But how is this all processed? How do we craft a narrative from a borderline insane amount of numbers. How do we make sure there was nothing missed?
You could trawl through tonnes of data sets, searching for the most pertinent numbers (like making an infographic) but learning to code can help you do the heavy lifting. Languages like SQL, Python, and Scala are brilliant languages for processing complex data and can significantly improve your role.
They feature sophisticated data mining tools and dedicated libraries. If you’re just starting out, avoid something like R – it’s a little bit clunky with a steeper learning curve than Python.
6. Faster, More Accessible Learning Methods
A goal of becoming a software developer has never been more achievable.
Gone are the days that you had to slog through four years of a traditional Computer Science degree. Now you can learn how to code faster than ever with an intensive full-time programme or online in less-than-a-year.
Coding education has become accessible for everyone with fully mentored online programmes, introductory modules and workshops. So even if you’re not sure if it’s for you, there’s support from the development community to help you get started.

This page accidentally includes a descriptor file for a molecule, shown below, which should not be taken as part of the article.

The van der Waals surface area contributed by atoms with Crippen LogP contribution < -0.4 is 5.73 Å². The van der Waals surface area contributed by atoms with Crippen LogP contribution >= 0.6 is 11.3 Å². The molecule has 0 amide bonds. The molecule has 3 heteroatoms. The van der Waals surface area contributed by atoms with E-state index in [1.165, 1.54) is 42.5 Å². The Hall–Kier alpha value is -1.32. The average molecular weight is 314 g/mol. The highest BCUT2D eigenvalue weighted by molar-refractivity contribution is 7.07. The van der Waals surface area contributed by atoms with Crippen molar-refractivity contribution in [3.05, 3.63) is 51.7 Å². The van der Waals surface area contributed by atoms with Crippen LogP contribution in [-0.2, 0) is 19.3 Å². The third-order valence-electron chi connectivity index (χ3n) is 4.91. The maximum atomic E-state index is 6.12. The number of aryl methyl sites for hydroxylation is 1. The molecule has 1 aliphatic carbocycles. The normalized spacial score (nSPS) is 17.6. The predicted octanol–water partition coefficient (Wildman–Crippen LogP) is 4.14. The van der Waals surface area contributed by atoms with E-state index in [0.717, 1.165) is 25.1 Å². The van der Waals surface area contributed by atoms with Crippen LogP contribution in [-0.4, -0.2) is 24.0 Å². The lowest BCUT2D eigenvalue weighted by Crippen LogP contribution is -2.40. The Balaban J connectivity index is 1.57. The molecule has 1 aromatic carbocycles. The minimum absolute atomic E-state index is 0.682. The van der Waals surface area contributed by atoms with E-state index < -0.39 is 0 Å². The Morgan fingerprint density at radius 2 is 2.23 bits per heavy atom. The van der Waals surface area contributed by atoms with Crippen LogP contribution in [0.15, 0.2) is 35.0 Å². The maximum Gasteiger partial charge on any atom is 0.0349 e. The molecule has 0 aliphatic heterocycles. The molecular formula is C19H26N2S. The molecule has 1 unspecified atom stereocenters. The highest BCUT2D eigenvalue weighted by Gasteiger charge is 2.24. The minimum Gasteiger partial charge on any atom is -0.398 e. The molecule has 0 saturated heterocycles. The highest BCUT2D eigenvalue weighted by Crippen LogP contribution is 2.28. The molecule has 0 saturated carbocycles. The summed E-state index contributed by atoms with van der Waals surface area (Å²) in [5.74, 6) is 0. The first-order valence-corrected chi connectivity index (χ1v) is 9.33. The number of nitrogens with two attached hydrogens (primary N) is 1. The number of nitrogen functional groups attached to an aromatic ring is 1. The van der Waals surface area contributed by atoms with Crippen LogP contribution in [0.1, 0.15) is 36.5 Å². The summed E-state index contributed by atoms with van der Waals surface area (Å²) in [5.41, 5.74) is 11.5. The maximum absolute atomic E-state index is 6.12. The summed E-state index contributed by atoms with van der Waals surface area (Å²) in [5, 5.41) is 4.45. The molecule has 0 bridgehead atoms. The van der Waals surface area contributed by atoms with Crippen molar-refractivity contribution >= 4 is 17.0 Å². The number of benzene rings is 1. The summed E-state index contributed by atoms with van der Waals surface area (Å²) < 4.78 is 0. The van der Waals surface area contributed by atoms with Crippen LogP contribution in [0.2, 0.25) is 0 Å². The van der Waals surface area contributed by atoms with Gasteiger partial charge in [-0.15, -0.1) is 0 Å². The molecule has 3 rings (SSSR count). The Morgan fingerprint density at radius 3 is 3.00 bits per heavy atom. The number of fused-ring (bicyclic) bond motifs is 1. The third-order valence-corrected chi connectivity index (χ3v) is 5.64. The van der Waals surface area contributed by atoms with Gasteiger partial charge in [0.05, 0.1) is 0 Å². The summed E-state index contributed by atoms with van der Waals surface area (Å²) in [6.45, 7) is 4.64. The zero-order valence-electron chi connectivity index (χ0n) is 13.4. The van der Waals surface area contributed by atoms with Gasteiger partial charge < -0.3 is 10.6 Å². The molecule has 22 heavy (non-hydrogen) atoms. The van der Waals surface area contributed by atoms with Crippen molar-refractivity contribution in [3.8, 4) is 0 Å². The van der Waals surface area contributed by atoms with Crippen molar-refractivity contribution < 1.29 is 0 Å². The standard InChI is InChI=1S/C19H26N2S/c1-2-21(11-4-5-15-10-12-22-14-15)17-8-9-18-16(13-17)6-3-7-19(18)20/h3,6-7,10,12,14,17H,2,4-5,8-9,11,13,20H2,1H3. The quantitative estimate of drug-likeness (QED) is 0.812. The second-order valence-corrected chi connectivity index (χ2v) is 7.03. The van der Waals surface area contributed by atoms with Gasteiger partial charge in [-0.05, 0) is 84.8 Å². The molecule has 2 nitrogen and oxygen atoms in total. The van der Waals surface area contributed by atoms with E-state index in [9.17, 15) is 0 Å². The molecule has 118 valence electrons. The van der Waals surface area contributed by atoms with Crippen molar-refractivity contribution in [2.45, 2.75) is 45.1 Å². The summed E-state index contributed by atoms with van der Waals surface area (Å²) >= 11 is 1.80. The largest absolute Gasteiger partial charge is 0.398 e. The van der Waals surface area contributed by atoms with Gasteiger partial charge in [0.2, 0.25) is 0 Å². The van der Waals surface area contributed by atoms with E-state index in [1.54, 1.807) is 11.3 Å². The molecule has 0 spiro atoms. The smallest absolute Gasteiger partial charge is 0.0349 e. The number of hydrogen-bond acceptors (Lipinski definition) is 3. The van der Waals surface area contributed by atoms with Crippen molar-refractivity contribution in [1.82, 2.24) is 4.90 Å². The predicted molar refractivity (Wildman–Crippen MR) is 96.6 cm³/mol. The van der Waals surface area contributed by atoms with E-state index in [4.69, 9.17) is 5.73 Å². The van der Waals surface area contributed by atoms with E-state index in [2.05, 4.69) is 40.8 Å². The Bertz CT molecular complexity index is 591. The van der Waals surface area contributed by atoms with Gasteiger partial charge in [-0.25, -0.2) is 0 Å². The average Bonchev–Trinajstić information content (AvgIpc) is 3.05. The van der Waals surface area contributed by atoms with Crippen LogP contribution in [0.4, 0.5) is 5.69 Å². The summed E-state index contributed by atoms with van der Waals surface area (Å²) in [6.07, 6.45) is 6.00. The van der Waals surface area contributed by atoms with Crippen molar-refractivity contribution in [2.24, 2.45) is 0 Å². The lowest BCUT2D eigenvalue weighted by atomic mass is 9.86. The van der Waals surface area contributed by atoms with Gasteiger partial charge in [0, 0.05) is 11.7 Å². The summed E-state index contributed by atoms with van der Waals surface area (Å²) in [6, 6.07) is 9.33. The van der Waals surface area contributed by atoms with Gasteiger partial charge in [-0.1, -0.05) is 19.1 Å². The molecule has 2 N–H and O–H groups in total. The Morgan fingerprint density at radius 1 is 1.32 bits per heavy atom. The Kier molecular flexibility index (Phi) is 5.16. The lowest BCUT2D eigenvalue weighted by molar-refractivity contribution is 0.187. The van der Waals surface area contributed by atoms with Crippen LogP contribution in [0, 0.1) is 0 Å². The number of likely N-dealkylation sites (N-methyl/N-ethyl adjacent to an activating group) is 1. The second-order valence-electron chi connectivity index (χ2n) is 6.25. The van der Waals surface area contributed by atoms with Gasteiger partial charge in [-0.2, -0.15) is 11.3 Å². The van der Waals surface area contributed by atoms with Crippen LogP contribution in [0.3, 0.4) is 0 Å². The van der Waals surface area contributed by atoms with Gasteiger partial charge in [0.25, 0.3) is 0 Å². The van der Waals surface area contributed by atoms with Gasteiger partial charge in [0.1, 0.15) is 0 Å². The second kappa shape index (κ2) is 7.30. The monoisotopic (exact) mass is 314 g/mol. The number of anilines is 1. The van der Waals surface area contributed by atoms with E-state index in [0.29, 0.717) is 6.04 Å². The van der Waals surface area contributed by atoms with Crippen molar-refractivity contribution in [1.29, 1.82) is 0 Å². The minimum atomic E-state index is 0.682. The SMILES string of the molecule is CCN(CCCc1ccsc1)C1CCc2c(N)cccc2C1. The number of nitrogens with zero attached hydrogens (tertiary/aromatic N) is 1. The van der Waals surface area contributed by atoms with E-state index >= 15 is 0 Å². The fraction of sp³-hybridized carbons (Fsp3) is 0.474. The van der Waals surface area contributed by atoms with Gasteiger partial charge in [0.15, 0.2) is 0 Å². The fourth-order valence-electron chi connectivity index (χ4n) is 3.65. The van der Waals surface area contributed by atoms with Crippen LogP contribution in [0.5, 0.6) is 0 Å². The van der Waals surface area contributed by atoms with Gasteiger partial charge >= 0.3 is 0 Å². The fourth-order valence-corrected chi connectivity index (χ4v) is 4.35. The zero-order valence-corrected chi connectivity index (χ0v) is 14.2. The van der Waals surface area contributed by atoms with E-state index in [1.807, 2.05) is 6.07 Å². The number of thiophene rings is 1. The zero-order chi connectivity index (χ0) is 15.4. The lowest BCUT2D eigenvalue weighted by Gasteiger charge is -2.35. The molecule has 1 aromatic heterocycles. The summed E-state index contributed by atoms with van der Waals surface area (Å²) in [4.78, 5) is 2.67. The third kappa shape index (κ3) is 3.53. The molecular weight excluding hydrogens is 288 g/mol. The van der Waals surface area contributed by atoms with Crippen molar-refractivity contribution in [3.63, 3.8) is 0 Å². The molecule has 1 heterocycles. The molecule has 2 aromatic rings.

Busier students may find it difficult to fully commit to a 12-week, 9-5 bootcamp – but they can learn on their own schedule, from home with help from a professional developer.
Are you still on the fence about learning a ‘lil bit of code? Sign up for our free online workshop and learn the basics of HTML and CSS in 90mins and built a simple site.
7. Tried & Tested Learning
Statistics via Course Report
There were an estimated 18,000+ graduates across 91 US bootcamps in 2016 alone. This figure has grown immensely since 2013 turned out only 2,300 US Graduates.
Any new method of learning will be met with speculation, but these figures make it clear that sentiment towards coding bootcamps is trending upwards.
Of course, success varies from location to location and from student to student but that’s to be expected. Education delivery methods are going to continue to improve in 2017 and eventually the skills gap will begin close, now is the time to get in on the ground floor, as the old saying goes.
Right now, the skills gap continues to grow and the talent pipeline continues to get deplete, despite the wealth of bootcamp graduates and traditional university graduates.
Web development coupled with AI, VR, AR, IoT, MedTech, Fintech and a litany of other industries means you’ll never be short of coding opportunities.
But you have to learn it first, sign up below to find out the fastest way to become a software developer.